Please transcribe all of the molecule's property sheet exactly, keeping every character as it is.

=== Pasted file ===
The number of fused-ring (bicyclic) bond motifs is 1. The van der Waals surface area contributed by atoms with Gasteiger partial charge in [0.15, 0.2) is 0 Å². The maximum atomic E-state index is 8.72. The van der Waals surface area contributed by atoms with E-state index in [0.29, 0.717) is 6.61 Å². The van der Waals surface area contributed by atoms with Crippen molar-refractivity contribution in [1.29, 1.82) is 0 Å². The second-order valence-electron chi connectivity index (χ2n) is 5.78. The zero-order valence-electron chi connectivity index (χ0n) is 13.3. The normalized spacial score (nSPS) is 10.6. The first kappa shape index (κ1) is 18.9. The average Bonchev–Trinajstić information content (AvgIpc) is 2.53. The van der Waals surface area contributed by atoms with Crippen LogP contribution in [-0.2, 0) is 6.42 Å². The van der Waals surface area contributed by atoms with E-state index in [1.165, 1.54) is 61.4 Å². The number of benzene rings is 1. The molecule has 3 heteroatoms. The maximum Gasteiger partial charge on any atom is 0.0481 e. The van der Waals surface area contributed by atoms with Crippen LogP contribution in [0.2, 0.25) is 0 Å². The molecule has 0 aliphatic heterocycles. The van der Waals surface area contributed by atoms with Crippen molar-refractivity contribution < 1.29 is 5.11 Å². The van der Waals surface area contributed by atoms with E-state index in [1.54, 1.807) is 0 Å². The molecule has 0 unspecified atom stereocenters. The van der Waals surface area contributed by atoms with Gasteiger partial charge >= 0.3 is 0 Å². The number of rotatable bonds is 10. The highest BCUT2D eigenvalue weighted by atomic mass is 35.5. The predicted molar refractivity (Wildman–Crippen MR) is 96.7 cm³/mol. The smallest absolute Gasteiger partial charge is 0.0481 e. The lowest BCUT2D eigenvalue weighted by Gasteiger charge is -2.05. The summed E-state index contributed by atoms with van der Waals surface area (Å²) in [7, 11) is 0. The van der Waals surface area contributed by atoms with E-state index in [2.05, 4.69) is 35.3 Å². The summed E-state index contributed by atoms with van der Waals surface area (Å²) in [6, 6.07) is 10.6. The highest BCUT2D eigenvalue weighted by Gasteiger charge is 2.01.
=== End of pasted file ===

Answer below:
The number of fused-ring (bicyclic) bond motifs is 1. The van der Waals surface area contributed by atoms with Gasteiger partial charge in [0.15, 0.2) is 0 Å². The maximum atomic E-state index is 8.72. The van der Waals surface area contributed by atoms with E-state index in [0.29, 0.717) is 6.61 Å². The van der Waals surface area contributed by atoms with Crippen molar-refractivity contribution in [1.29, 1.82) is 0 Å². The second-order valence-electron chi connectivity index (χ2n) is 5.78. The zero-order valence-electron chi connectivity index (χ0n) is 13.3. The normalized spacial score (nSPS) is 10.6. The first kappa shape index (κ1) is 18.9. The average Bonchev–Trinajstić information content (AvgIpc) is 2.53. The van der Waals surface area contributed by atoms with Crippen LogP contribution in [-0.2, 0) is 6.42 Å². The van der Waals surface area contributed by atoms with E-state index in [1.165, 1.54) is 61.4 Å². The number of benzene rings is 1. The molecule has 3 heteroatoms. The maximum Gasteiger partial charge on any atom is 0.0481 e. The van der Waals surface area contributed by atoms with Crippen LogP contribution in [0.2, 0.25) is 0 Å². The molecule has 0 aliphatic heterocycles. The van der Waals surface area contributed by atoms with Crippen molar-refractivity contribution < 1.29 is 5.11 Å². The van der Waals surface area contributed by atoms with E-state index in [1.54, 1.807) is 0 Å². The molecule has 0 unspecified atom stereocenters. The van der Waals surface area contributed by atoms with Gasteiger partial charge >= 0.3 is 0 Å². The number of rotatable bonds is 10. The highest BCUT2D eigenvalue weighted by atomic mass is 35.5. The predicted molar refractivity (Wildman–Crippen MR) is 96.7 cm³/mol. The smallest absolute Gasteiger partial charge is 0.0481 e. The lowest BCUT2D eigenvalue weighted by Gasteiger charge is -2.05. The summed E-state index contributed by atoms with van der Waals surface area (Å²) in [7, 11) is 0. The van der Waals surface area contributed by atoms with E-state index in [2.05, 4.69) is 35.3 Å². The summed E-state index contributed by atoms with van der Waals surface area (Å²) in [6, 6.07) is 10.6. The highest BCUT2D eigenvalue weighted by Gasteiger charge is 2.01.